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Washington University part of major effort to sequence 1,000 human genomes

By Caroline Arbanas

Washington University School of Medicine in St. Louis will play a leading role in an international collaboration to sequence the genomes of 1,000 individuals. The ambitious 1000 Genomes Project will create the most detailed picture to date of human genetic variation and likely will identify many genetic factors underlying common diseases.

Drawing on the expertise of research teams in the United States, China and England, the project will develop a new map of the human genome that will provide a close-up view of medically relevant DNA variations at a resolution unmatched by current technology. As with other major human genome reference projects, data from the 1000 Genomes Project will be made swiftly available to the worldwide scientific community through free public databases.

"A project like this would have been unimaginable only a few years ago," says Elaine Mardis, Ph.D., co-director of the University's Genome Sequencing Center, and one of the project's lead investigators. "We now have the ability to examine in intimate detail variations in the genetic code that differ from person to person."

At the genetic level, any two humans are more than 99 percent alike. However, it is important to understand the small fraction of genetic material that varies among people because it can help explain differences in individuals' risk of disease, response to drugs or reaction to environmental factors. Common variation in the human genome is organized into local neighborhoods called haplotypes, which usually are inherited as intact blocks of information.

Recently developed catalogs of human genetic variation, such as the HapMap, have proven valuable in human genetic research. Using the HapMap and related resources, researchers already have discovered more than 100 regions of the genome containing genetic variations that contribute to common diseases such as diabetes, coronary artery disease, prostate and breast cancer, rheumatoid arthritis, inflammatory bowel disease and age-related macular degeneration.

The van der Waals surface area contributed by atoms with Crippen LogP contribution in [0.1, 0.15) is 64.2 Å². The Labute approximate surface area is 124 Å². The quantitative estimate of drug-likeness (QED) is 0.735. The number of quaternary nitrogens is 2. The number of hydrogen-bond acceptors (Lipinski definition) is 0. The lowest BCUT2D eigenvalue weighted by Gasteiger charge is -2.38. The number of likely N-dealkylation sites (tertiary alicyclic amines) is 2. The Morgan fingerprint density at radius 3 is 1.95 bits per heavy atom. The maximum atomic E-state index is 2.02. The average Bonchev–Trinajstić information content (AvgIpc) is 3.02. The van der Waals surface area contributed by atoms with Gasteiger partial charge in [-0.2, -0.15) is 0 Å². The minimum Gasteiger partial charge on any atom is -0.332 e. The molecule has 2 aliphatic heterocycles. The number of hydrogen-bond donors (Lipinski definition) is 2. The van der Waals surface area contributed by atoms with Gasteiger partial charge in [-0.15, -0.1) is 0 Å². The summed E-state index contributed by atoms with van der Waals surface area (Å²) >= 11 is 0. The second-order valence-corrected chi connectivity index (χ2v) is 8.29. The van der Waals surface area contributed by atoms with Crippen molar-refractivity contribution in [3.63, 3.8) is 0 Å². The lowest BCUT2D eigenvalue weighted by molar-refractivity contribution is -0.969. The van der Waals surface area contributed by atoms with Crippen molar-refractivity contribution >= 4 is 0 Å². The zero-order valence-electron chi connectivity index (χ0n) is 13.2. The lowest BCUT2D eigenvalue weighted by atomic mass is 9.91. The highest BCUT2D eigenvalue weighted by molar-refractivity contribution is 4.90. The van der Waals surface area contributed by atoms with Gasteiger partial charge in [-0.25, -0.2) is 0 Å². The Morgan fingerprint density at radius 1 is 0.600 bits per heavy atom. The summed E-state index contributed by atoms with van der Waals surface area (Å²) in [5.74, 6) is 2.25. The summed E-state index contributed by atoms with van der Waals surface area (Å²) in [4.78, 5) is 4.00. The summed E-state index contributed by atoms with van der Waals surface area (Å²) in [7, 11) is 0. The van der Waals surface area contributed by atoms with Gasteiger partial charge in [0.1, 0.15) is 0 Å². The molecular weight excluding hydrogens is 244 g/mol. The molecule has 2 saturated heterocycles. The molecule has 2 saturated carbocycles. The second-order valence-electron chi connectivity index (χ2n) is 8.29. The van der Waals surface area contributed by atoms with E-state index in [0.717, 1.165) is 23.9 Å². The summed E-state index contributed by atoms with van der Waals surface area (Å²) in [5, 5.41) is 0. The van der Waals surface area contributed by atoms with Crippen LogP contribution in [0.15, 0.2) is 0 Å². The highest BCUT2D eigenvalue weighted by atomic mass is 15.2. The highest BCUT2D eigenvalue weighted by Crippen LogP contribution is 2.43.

However, because existing maps are not extremely detailed, researchers often must follow those studies with costly and time-consuming DNA sequencing to help pinpoint the precise variations. The new map would enable researchers to more quickly zero in on disease-related genetic alterations, speeding efforts to use genetic information to develop new strategies for diagnosing, treating and preventing common diseases.

"Our best chance of knowing why some people remain healthy well into their 90s and others develop illnesses at an early age is to understand the numerous genetic variations that exist within humans," says Richard K. Wilson, Ph.D., director of the University's Genome Sequencing Center. "This project will accelerate efforts to pinpoint the many genetic factors that underlie human health and disease."

The scientific goals of the 1000 Genomes Project are to obtain a catalog of variations that occur at a frequency of 1 percent or greater in the human population across most of the genome, and down to 0.5 percent or lower within genes. This will likely entail sequencing the genomes of at least 1,000 people.

Going a major step beyond the HapMap, the 1000 Genomes Project will map not only the single-letter differences in people's DNA, called single nucleotide polymorphisms (SNPs), but also will produce a high-resolution map of larger differences in genome structure called structural variants. Structural variants are rearrangements, deletions or amplifications of segments of the human genome. The importance of these variants has become increasingly clear with surveys completed in the past 18 months that show these differences in genome structure may play a role in susceptibility to certain conditions, such as mental retardation and autism.